Thursday, 15 December 2011 19:52

For inmates, pillows do the talking

Bristol Massachusetts jail inmates making pillow cases.

Chris O'Donnell pens a message for his 2-year-old daughter, Kylee. For the past 10 years, inmates at Bristol County House of Correction in Dartmouth have been encouraged to share messages with absent loved ones on elaborately decorated pillowcases.PETER PEREIRA/THE STANDARD-TIMESBy Brian Boy
December 08, 2011 12:00 AM
Published in Current Events
Thursday, 15 December 2011 19:50

Aid for inmates aim of ministry

 Originally Published on Tuesday, December 06, 2011

The men spoke up to answer the speaker’s questions and talk of their own life experiences. It could have been any self-help seminar, except the participants wore jumpsuits and the meeting was taking place inside the Essex County House of Correction in Middleton. It was a seminar for inmates ready to make a life change, led by Dr. Scott Larson, founder of Straight Ahead Ministries.

Published in Prisoner Support
By Dave Eisenstadter
Posted Aug 12, 2011 @ 05:00 AM  
  Volunteer Gina DiCara counseling a Norfolk Prison Inmate on reentering society

Roy Hendricks, an inmate at the Norfolk County Correctional Center in Dedham, meets with volunteer Ginny DiCara, of Brockton, on Tuesday, Aug. 9. DiCara is a volunteer in a new program that pairs community members to inmates soon to be reentering society.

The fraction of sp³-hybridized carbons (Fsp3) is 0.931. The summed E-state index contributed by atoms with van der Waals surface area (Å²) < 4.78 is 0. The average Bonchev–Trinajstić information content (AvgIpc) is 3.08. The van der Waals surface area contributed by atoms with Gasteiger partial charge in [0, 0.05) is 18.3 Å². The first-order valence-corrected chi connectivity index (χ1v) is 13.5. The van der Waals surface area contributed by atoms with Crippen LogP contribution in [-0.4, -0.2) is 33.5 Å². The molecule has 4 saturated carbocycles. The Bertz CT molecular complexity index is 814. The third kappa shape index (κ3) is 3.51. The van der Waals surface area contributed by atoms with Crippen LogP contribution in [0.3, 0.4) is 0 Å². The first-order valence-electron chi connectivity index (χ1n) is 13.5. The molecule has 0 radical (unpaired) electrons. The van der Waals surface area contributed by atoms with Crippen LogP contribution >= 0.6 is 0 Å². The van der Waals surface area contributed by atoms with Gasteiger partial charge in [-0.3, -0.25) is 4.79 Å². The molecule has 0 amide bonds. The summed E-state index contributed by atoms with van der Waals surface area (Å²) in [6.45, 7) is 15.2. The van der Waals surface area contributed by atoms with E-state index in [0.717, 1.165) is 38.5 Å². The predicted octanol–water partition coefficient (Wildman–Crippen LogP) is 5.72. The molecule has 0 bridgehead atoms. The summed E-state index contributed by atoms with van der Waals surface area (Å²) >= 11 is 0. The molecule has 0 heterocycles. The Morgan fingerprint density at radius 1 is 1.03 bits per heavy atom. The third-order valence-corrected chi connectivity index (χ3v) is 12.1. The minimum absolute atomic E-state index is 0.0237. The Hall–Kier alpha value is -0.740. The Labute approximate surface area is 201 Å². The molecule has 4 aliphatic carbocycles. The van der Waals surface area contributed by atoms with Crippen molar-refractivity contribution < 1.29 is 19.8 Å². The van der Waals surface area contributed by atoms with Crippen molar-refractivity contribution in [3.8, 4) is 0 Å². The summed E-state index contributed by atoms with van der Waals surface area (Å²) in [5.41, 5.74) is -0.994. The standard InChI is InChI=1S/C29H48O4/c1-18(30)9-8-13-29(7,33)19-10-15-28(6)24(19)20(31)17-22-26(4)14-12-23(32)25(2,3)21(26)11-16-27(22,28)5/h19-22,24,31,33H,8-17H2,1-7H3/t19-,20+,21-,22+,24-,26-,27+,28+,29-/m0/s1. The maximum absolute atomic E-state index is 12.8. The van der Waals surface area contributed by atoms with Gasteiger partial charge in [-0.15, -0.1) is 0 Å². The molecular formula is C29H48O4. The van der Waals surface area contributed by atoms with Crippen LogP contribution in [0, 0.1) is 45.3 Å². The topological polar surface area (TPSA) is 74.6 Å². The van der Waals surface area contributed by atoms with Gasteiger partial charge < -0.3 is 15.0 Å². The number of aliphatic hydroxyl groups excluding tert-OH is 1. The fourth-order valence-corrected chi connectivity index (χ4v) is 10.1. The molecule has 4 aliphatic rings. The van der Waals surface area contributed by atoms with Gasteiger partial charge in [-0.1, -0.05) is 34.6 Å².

Inside the locked doors of the Norfolk County jail, volunteers with a new mentorship program hope they are the key to lead repeat offenders to productive lives.

The result of a partnership between Volunteers of America and the Norfolk County Sheriff’s office, the program assigns community members to inmates soon to be reentering society. Mentors meet with prisoners weekly for the final months of their term, then assist them through their first year after jail.

For Norfolk County Sheriff Michael Bellotti, bringing in mentors is an effort to reduce the prison population. About 670 reside at Norfolk County Correctional Center, more than twice its designed capacity of 302.

“It’s a dramatic shift in how we connect the inmates with the outside world,” Bellotti said. “This is inviting the outside community into our four walls to help bring down the obstacles that typically lead to recidivism.”

Issues relating to addiction or frustrations in searching for housing, employment or health care can lead recently released prisoners right back to their former lives and habits that got them arrested in the first place, Bellotti said.

Published in Prisoner Support